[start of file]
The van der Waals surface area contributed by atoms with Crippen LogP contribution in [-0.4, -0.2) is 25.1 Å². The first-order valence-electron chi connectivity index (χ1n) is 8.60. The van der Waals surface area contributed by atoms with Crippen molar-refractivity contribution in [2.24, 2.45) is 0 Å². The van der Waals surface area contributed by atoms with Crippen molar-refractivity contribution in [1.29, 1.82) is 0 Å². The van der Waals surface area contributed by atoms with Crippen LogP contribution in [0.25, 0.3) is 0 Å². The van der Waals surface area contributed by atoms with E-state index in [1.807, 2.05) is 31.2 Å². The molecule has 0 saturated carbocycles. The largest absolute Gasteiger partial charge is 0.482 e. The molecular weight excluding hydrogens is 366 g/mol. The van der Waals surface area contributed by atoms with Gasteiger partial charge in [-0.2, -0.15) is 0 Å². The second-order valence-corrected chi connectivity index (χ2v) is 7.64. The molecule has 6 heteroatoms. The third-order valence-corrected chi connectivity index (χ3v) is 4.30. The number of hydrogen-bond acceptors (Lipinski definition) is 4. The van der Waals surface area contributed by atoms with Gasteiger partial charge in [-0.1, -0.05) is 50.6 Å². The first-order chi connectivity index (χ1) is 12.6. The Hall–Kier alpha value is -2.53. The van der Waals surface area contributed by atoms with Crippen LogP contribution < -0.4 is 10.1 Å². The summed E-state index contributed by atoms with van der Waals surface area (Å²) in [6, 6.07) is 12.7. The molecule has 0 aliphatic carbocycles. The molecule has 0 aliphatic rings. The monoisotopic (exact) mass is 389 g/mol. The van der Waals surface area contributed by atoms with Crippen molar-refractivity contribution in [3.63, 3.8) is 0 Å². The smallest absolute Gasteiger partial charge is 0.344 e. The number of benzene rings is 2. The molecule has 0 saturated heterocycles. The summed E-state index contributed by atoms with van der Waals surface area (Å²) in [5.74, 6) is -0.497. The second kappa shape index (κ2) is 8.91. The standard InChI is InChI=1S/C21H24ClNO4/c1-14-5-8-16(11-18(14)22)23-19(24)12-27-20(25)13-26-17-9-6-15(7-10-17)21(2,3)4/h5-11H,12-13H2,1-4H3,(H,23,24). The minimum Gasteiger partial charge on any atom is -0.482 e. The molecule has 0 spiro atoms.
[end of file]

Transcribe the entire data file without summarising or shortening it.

The van der Waals surface area contributed by atoms with Crippen LogP contribution in [-0.4, -0.2) is 25.1 Å². The first-order valence-electron chi connectivity index (χ1n) is 8.60. The van der Waals surface area contributed by atoms with Crippen molar-refractivity contribution in [2.24, 2.45) is 0 Å². The van der Waals surface area contributed by atoms with Crippen molar-refractivity contribution in [1.29, 1.82) is 0 Å². The van der Waals surface area contributed by atoms with Crippen LogP contribution in [0.25, 0.3) is 0 Å². The van der Waals surface area contributed by atoms with E-state index in [1.807, 2.05) is 31.2 Å². The molecule has 0 saturated carbocycles. The largest absolute Gasteiger partial charge is 0.482 e. The molecular weight excluding hydrogens is 366 g/mol. The van der Waals surface area contributed by atoms with Gasteiger partial charge in [-0.2, -0.15) is 0 Å². The second-order valence-corrected chi connectivity index (χ2v) is 7.64. The molecule has 6 heteroatoms. The third-order valence-corrected chi connectivity index (χ3v) is 4.30. The number of hydrogen-bond acceptors (Lipinski definition) is 4. The van der Waals surface area contributed by atoms with Gasteiger partial charge in [-0.1, -0.05) is 50.6 Å². The first-order chi connectivity index (χ1) is 12.6. The Hall–Kier alpha value is -2.53. The van der Waals surface area contributed by atoms with Crippen LogP contribution < -0.4 is 10.1 Å². The summed E-state index contributed by atoms with van der Waals surface area (Å²) in [6, 6.07) is 12.7. The molecule has 0 aliphatic carbocycles. The molecule has 0 aliphatic rings. The monoisotopic (exact) mass is 389 g/mol. The van der Waals surface area contributed by atoms with Crippen molar-refractivity contribution in [3.63, 3.8) is 0 Å². The smallest absolute Gasteiger partial charge is 0.344 e. The number of benzene rings is 2. The molecule has 0 saturated heterocycles. The summed E-state index contributed by atoms with van der Waals surface area (Å²) in [5.74, 6) is -0.497. The second kappa shape index (κ2) is 8.91. The standard InChI is InChI=1S/C21H24ClNO4/c1-14-5-8-16(11-18(14)22)23-19(24)12-27-20(25)13-26-17-9-6-15(7-10-17)21(2,3)4/h5-11H,12-13H2,1-4H3,(H,23,24). The minimum Gasteiger partial charge on any atom is -0.482 e. The molecule has 0 spiro atoms.